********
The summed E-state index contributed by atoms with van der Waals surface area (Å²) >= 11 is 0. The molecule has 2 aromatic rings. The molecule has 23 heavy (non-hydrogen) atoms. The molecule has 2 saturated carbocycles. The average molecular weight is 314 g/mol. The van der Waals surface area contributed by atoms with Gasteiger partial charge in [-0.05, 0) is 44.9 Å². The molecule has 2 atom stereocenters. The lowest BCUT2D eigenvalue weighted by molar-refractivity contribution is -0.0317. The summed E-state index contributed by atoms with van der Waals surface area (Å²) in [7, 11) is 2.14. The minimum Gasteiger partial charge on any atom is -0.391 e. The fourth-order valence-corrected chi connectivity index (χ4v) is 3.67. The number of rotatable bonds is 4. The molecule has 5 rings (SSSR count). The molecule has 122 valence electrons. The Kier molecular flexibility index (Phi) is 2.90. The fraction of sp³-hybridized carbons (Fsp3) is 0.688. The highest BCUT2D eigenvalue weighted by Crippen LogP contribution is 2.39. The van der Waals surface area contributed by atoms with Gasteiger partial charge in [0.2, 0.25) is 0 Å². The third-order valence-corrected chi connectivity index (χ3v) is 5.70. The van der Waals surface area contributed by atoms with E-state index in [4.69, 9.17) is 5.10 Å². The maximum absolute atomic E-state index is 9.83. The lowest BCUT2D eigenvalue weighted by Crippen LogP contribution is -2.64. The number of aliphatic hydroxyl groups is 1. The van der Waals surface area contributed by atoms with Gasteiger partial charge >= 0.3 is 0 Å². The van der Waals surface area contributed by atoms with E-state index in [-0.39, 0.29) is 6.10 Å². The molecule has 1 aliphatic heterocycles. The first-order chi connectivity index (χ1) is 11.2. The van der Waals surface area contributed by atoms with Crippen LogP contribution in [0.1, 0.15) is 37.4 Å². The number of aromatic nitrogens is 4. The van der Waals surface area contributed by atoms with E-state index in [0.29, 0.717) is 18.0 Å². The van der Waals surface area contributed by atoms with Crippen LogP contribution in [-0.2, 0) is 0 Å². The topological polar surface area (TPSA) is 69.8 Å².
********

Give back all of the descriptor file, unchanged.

The summed E-state index contributed by atoms with van der Waals surface area (Å²) >= 11 is 0. The molecule has 2 aromatic rings. The molecule has 23 heavy (non-hydrogen) atoms. The molecule has 2 saturated carbocycles. The average molecular weight is 314 g/mol. The van der Waals surface area contributed by atoms with Gasteiger partial charge in [-0.05, 0) is 44.9 Å². The molecule has 2 atom stereocenters. The lowest BCUT2D eigenvalue weighted by molar-refractivity contribution is -0.0317. The summed E-state index contributed by atoms with van der Waals surface area (Å²) in [7, 11) is 2.14. The minimum Gasteiger partial charge on any atom is -0.391 e. The fourth-order valence-corrected chi connectivity index (χ4v) is 3.67. The number of rotatable bonds is 4. The molecule has 5 rings (SSSR count). The molecule has 122 valence electrons. The Kier molecular flexibility index (Phi) is 2.90. The fraction of sp³-hybridized carbons (Fsp3) is 0.688. The highest BCUT2D eigenvalue weighted by Crippen LogP contribution is 2.39. The van der Waals surface area contributed by atoms with Gasteiger partial charge in [0.2, 0.25) is 0 Å². The third-order valence-corrected chi connectivity index (χ3v) is 5.70. The van der Waals surface area contributed by atoms with E-state index in [4.69, 9.17) is 5.10 Å². The maximum absolute atomic E-state index is 9.83. The lowest BCUT2D eigenvalue weighted by Crippen LogP contribution is -2.64. The number of aliphatic hydroxyl groups is 1. The van der Waals surface area contributed by atoms with Gasteiger partial charge >= 0.3 is 0 Å². The van der Waals surface area contributed by atoms with E-state index in [-0.39, 0.29) is 6.10 Å². The molecule has 1 aliphatic heterocycles. The first-order chi connectivity index (χ1) is 11.2. The van der Waals surface area contributed by atoms with Crippen LogP contribution in [0.1, 0.15) is 37.4 Å². The number of aromatic nitrogens is 4. The van der Waals surface area contributed by atoms with E-state index in [0.29, 0.717) is 18.0 Å². The van der Waals surface area contributed by atoms with Crippen LogP contribution in [-0.2, 0) is 0 Å². The topological polar surface area (TPSA) is 69.8 Å².